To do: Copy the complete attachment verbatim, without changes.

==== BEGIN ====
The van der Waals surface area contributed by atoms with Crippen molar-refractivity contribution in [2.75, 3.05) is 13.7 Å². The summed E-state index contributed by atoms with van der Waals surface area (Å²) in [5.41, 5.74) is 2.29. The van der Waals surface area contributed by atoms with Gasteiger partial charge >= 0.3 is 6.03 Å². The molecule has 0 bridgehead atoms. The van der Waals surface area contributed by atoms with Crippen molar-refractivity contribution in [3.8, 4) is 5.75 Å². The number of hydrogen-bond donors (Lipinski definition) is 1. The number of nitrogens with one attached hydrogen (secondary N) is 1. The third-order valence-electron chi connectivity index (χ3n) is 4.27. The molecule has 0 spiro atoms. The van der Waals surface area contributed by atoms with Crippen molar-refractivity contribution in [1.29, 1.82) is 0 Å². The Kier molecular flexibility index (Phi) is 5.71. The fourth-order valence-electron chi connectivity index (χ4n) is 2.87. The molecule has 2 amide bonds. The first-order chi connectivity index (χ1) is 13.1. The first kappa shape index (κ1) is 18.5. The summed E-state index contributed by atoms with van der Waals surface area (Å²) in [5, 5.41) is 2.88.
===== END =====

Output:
The van der Waals surface area contributed by atoms with Crippen molar-refractivity contribution in [2.75, 3.05) is 13.7 Å². The summed E-state index contributed by atoms with van der Waals surface area (Å²) in [5.41, 5.74) is 2.29. The van der Waals surface area contributed by atoms with Gasteiger partial charge >= 0.3 is 6.03 Å². The molecule has 0 bridgehead atoms. The van der Waals surface area contributed by atoms with Crippen molar-refractivity contribution in [3.8, 4) is 5.75 Å². The number of hydrogen-bond donors (Lipinski definition) is 1. The number of nitrogens with one attached hydrogen (secondary N) is 1. The third-order valence-electron chi connectivity index (χ3n) is 4.27. The molecule has 0 spiro atoms. The van der Waals surface area contributed by atoms with Crippen molar-refractivity contribution in [1.29, 1.82) is 0 Å². The Kier molecular flexibility index (Phi) is 5.71. The fourth-order valence-electron chi connectivity index (χ4n) is 2.87. The molecule has 2 amide bonds. The first-order chi connectivity index (χ1) is 13.1. The first kappa shape index (κ1) is 18.5. The summed E-state index contributed by atoms with van der Waals surface area (Å²) in [5, 5.41) is 2.88.